Autotoxicity is a form of chemical warfare found in the plant world, and it might be happening in your garden or landscape. Or, it might be an unsubstantiated biological process that looks great on paper, or works out well in a laboratory petri dish, but doesn’t hold as true in the field.
In either case, it is good know what the concept claims, which parts have withstood the tests of time and science, and how it might impact your garden. Let’s start with basic competition for survival.
We know that plants compete with their neighbors for real estate and resources. Those resources include water, sunlight, nutrients, beneficial soil microbes, and access to pollinators. Over time, plants have found different ways to gain an edge over the local competition. Many weeds have evolved to grow faster, in order to find resources first, while other plants grow taller, to commandeer available sunlight. Other forms of competition occur when plants develop deeper or wider spreading roots, which can reach more food and water, or more flamboyant, heavily scented flowers, to increase pollination rates. In some cases, plants have evolved to use chemicals on their neighbors.
Chemical warfare among plants
Oblivious to the Geneva Convention, some plants release chemicals through their roots, leaves, and stems that impact neighboring plants. When those chemicals affect other species, it is called allelopathy [al-el-ah-path-ee]. Allelopathic plants release chemicals that can either stimulate or inhibit the life processes of other plant species. When those chemicals only affect plants of the same species, it is called autotoxicity. Autotoxicity can only inhibit, and never stimulate, the growth or germination of plants of the same species. But why would a plant want to treat family members that way?
The word ‘autotoxicity’ means ‘self-poison’ and it is used to describe the way some chemicals are believed to only negatively impact plants of the same species. From a survival perspective, on the surface, this might make sense. Members of a species all need the same resources to thrive. If there are too many of one species growing in the same place, those resources can be used up before any individual plant has time to reproduce, except that it isn’t that simple. Let’s take a closer look at which plants are said to be autotoxic and how autotoxicity is said to work.
Alfalfa is acknowledged as an autotoxic plant. How can this be, you might ask. Alfalfa is grown in immense fields, the same way corn, oats, and other similar crops are grown, with other alfalfa plants on every side, isn’t it? It is. But, underground, soon after alfalfa seeds germinate, seedlings start producing toxins that reduce germination and prevent the growth of root hairs in other alfalfa plants. Without root hairs, neighboring plants cannot absorb water or nutrients. So, why aren’t all the nearby alfalfa plants dead?
The trick lies in the fact that these chemicals are not released until the seedlings have gone through their full lifecycle and died. As the plants were busy maturing, the levels of these toxins continued to increase, but those chemicals only impact the next crop, as the dead plant material decomposes. Because of this, crop rotation is commonly used when growing alfalfa commercially.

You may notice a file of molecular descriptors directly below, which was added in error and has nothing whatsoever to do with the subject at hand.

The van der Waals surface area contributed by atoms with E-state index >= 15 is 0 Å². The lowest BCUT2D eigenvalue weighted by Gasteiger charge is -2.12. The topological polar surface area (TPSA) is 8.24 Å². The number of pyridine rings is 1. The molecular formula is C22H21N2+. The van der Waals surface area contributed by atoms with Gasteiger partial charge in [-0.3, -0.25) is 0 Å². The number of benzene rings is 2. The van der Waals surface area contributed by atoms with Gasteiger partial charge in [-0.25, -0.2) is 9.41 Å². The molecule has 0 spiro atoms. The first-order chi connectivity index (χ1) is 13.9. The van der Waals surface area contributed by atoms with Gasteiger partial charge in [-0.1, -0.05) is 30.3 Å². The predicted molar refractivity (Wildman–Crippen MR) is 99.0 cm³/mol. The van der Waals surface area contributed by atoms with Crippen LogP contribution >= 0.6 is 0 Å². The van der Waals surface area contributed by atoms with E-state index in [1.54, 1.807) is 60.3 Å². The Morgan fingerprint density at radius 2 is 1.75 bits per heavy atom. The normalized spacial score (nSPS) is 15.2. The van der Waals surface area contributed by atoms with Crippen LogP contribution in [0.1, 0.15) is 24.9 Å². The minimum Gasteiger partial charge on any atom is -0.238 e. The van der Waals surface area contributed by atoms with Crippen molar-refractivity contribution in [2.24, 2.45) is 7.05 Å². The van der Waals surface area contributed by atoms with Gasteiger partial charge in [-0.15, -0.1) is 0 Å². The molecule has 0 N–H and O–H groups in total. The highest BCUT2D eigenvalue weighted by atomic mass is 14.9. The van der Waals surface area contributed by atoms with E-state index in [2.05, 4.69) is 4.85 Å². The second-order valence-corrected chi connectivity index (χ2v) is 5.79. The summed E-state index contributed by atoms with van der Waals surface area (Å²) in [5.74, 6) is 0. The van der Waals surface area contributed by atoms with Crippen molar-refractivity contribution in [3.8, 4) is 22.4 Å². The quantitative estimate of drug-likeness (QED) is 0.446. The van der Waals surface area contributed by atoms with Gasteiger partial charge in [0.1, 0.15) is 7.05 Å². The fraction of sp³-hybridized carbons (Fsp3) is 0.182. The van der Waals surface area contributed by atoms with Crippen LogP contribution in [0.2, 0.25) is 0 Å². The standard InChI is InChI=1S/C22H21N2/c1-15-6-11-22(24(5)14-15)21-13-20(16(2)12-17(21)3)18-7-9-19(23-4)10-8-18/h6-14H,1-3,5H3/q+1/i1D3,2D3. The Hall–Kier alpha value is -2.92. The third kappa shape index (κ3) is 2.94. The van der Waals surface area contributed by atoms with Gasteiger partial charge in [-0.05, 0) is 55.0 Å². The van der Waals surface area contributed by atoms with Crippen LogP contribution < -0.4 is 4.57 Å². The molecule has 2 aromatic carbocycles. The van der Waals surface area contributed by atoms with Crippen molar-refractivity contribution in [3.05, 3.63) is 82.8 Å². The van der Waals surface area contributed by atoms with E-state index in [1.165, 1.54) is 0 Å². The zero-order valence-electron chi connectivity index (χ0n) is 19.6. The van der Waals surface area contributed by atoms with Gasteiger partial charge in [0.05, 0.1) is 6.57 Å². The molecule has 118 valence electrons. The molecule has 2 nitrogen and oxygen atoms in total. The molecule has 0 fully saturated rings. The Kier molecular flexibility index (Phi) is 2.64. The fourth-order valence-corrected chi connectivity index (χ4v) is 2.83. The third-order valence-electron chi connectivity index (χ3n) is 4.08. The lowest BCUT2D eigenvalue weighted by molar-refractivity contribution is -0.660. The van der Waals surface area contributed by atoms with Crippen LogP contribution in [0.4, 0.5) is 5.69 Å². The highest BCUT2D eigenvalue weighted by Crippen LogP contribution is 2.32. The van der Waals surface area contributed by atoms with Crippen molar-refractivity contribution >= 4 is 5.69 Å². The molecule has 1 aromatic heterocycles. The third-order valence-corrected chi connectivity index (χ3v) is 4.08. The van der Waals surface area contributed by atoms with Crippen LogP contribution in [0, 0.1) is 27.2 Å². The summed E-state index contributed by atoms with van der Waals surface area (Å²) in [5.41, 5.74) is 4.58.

Alfalfa autotoxicity on root growth. Taproots of plants planted within 2 weeks of an existing alfalfa stand having been tilled under, resulting in formation of branched roots that are less effective in nutrient and water uptake. Taproots of plants seeded 18 months after tillage of an existing alfalfa stand (right) possess the normal, carrot-shaped root. Photo credit: Dr. John Jennings, University of Arkansas.
According to one Canadian study, several other edible plants are said to be impacted by autotoxicity. Their list includes rice, wheat, corn, soybeans, sugarcane, cucumber, ginger, muskmelon, watermelon, asparagus, tomatoes, citrus, tea, and coffee. The problem with the science behind autotoxicity lies in the fact that some of the chemicals cited as autotoxins, such as p-coumaric acid, are found in many other plants, with no ill effects. Also, in much of the current research, autotoxic chemicals are applied artificially, which may or may not involve all the steps that might occur in nature.
When we apply compost to an area of the garden or landscape, we are introducing a variety of chemicals. In the case of small home gardens, the diversity of plant materials found in a compost pile generally reduces any potential autotoxic affect to negligible levels. Using no-dig gardening and cutting used up plants off at soil level, rather than pulling them out by the roots, leaves these potentially autotoxic roots in the soil. This may or may not create a problem, but it is something to keep in mind.
Whether autotoxicity is a real problem or not, you now know more about it than most people. And remember, before you accept opinion as gospel, make sure there is enough good science behind it to make it worth your time and effort.
You can grow a surprising amount of food in your own yard. Ask me how!